Sunday, 8 May 2011

Norfolk Island Port-of-Call

Norfolk Island stamps issued for cruise visits
The arrival of a P&O cruise ship to Norfolk Island in December 1932 was an historic occasion. And after a hiatus of over 70 years, the arrival of P&O's 'Pacific Sun' ship in March, 2010, was an even bigger event for the Norfolk Islanders. It marked the start of regular cruise ship visits to the island as part of Pacific itineraries.
   We had been looking forward to our visit as part of the 'Bounty Discovery' cruise. A full day on the island was scheduled and there was an impressive array of shore tours to choose from.
   Unfortunately, the weather didn't co-operate. Strong winds meant heavy sea swells. The tenders were delayed going ashore by several hours till the waves calmed a little. This meant some of the tours had to be cancelled or re-scheduled. I felt sorry for the locals who rely on tourism for a large part of their income.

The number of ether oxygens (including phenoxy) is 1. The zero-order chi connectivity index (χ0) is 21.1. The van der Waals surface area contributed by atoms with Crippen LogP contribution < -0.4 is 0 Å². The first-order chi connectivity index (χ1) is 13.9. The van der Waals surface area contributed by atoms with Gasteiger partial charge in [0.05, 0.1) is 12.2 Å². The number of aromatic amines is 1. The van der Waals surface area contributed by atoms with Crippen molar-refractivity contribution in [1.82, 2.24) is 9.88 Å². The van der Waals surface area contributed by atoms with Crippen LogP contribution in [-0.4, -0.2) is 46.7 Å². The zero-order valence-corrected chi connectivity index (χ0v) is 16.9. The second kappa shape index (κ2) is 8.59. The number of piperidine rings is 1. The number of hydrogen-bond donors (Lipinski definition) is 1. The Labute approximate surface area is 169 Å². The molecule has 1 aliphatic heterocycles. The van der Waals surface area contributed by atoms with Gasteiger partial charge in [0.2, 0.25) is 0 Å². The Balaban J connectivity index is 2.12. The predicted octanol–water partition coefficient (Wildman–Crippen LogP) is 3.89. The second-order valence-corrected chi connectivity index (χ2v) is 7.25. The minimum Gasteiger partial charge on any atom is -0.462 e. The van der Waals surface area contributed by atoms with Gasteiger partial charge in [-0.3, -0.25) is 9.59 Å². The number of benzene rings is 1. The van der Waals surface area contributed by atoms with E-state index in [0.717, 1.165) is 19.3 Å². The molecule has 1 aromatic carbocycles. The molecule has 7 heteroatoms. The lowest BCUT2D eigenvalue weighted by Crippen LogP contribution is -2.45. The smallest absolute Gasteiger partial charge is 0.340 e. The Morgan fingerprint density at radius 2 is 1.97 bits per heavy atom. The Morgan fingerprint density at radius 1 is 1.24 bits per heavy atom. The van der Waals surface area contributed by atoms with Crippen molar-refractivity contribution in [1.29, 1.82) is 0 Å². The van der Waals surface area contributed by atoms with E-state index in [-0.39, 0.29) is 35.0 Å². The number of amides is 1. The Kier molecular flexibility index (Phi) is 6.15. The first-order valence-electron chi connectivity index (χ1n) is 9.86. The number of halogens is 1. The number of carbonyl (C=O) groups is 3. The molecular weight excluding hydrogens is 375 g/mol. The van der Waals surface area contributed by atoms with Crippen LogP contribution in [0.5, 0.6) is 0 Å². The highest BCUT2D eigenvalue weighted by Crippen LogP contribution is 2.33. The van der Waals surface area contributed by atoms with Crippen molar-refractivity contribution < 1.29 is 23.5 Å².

When my husband, Peter, finally got ashore, he thoroughly enjoyed the intriguingly named 'Misery, Mutiny and Majesty' walking tour. Encapsulating the Polynesian, convict and mutineers history of Norfolk, it gave the ship's passengers an insight into what life was like in this far away, nineteenth century British colony.
   A part of Norfolk Island I found fascinating was (strange as it may seem) the cemetery! Many of the gravestones are carved with the stories of how the people met their deaths. The convicts' headstones were, in some cases, embellished with skull & cross bones motifs.
   Next stop - Noumea, the capital of New Caledonia!

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